Elevated Temperature Thermal Properties of ZrB₂ with Carbon Additions


The thermal properties of zirconium diboride (ZrB2) ceramics with carbon additions of up to 3 wt% were characterized up to 2000⁰C. Carbon contents were selected to produce ZrB2 that was nominally pure, contained dissolved carbon, or contained carbon inclusions. The microstructure and density changes that resulted from the carbon additions affected the thermal behavior of ZrB2 at room and elevated temperatures. Thermal diffusivity at 200⁰C increased from 0.150 cm2/s for nominally pure ZrB2 to 0.175 cm2/s for ZrB2 with 3 wt% carbon. The thermal diffusivity decreased with increasing temperature, reaching a value of 0.143 cm2/s at 2000⁰C for ZrB2 with 3 wt% carbon. In addition, thermal diffusivity changed irreversibly during the first thermal cycle after densification due to changes in the microstructure that started between 1550⁰C and 1650⁰C. Heating resulted in the formation of a new phase, growth of ZrB2 grains, changes in the morphology of carbon inclusions, and migration of W impurities from the ZrB2 matrix into the new phase. Heat capacity, unlike thermal diffusivity, did not change during thermal cycling. Thermal conductivity, which was calculated from thermal diffusivity, heat capacity, and density, was as high as 64.2 W·(m·K) -1 at 2000⁰C for ZrB2 with 3 wt% carbon. The phonon contribution to thermal conductivity decreased to nearly zero with the addition of 3 wt% carbon due to the presence of elongated carbon inclusions around ZrB2 grains.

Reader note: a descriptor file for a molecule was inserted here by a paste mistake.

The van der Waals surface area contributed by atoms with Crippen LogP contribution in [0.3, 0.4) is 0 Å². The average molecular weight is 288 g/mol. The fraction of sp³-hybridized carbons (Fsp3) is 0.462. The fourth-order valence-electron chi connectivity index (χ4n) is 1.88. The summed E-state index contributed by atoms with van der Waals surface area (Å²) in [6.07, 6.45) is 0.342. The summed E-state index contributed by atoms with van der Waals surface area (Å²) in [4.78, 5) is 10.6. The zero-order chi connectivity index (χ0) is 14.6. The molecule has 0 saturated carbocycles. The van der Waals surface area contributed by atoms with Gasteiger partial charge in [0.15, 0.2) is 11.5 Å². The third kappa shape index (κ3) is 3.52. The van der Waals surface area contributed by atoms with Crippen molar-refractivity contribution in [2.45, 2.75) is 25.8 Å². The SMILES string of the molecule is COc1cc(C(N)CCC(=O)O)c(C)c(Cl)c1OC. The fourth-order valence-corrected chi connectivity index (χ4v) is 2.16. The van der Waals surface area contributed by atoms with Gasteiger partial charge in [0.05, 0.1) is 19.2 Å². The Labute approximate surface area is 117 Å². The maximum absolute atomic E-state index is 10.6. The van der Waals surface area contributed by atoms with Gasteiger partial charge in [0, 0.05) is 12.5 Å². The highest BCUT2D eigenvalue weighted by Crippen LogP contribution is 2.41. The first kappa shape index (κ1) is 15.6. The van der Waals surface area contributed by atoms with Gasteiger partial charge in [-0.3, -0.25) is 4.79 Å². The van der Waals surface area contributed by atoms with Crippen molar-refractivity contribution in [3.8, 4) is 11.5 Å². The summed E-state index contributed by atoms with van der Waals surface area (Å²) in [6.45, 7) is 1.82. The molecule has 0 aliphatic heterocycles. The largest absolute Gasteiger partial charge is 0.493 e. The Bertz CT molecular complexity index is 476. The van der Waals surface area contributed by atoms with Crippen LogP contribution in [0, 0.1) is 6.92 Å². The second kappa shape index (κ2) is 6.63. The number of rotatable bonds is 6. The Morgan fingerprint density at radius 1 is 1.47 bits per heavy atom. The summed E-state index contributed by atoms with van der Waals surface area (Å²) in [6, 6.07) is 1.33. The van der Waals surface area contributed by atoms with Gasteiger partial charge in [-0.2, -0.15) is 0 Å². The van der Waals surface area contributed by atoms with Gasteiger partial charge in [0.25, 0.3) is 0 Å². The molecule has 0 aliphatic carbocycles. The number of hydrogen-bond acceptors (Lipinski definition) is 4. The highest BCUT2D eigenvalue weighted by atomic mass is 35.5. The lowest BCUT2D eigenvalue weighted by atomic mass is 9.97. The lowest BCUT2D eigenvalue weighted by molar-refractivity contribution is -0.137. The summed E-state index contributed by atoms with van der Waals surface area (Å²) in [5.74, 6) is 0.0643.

Materials Science and Engineering

Keywords and Phrases

Carbon addition; Carbon content; Density change; Elevated temperature; Thermal behaviors; Thermal cycle; Zirconium diboride; Carbon; Inclusions; Microstructure; Specific heat; Thermal cycling; Thermal diffusivity; Zirconium compounds; Thermal conductivity

International Standard Serial Number (ISSN)

0002-7820; 1551-2916

Document Type

Article - Journal

Document Version


File Type





© 2012 Wiley-Blackwell, All rights reserved.

Publication Date

01 Mar 2012